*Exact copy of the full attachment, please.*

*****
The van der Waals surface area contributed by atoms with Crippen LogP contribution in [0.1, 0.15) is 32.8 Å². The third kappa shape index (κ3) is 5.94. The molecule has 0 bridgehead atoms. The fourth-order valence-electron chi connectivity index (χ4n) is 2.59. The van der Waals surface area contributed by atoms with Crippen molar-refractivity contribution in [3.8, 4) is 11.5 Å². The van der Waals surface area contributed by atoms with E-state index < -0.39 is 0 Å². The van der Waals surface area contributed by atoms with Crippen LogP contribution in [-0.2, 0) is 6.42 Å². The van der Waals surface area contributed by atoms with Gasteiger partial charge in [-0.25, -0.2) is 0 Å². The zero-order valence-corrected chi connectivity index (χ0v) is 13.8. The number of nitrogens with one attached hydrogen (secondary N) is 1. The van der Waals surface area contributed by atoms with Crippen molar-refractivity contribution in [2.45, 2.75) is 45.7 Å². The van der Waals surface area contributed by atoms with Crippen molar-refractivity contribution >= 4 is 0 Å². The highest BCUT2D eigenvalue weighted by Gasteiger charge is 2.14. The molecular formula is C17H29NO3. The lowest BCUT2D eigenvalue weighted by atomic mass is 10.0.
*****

The van der Waals surface area contributed by atoms with Crippen LogP contribution in [0.1, 0.15) is 32.8 Å². The third kappa shape index (κ3) is 5.94. The molecule has 0 bridgehead atoms. The fourth-order valence-electron chi connectivity index (χ4n) is 2.59. The van der Waals surface area contributed by atoms with Crippen molar-refractivity contribution in [3.8, 4) is 11.5 Å². The van der Waals surface area contributed by atoms with E-state index < -0.39 is 0 Å². The van der Waals surface area contributed by atoms with Crippen LogP contribution in [-0.2, 0) is 6.42 Å². The van der Waals surface area contributed by atoms with Gasteiger partial charge in [-0.25, -0.2) is 0 Å². The zero-order valence-corrected chi connectivity index (χ0v) is 13.8. The number of nitrogens with one attached hydrogen (secondary N) is 1. The van der Waals surface area contributed by atoms with Crippen molar-refractivity contribution in [2.45, 2.75) is 45.7 Å². The van der Waals surface area contributed by atoms with Crippen molar-refractivity contribution >= 4 is 0 Å². The highest BCUT2D eigenvalue weighted by Gasteiger charge is 2.14. The molecular formula is C17H29NO3. The lowest BCUT2D eigenvalue weighted by atomic mass is 10.0.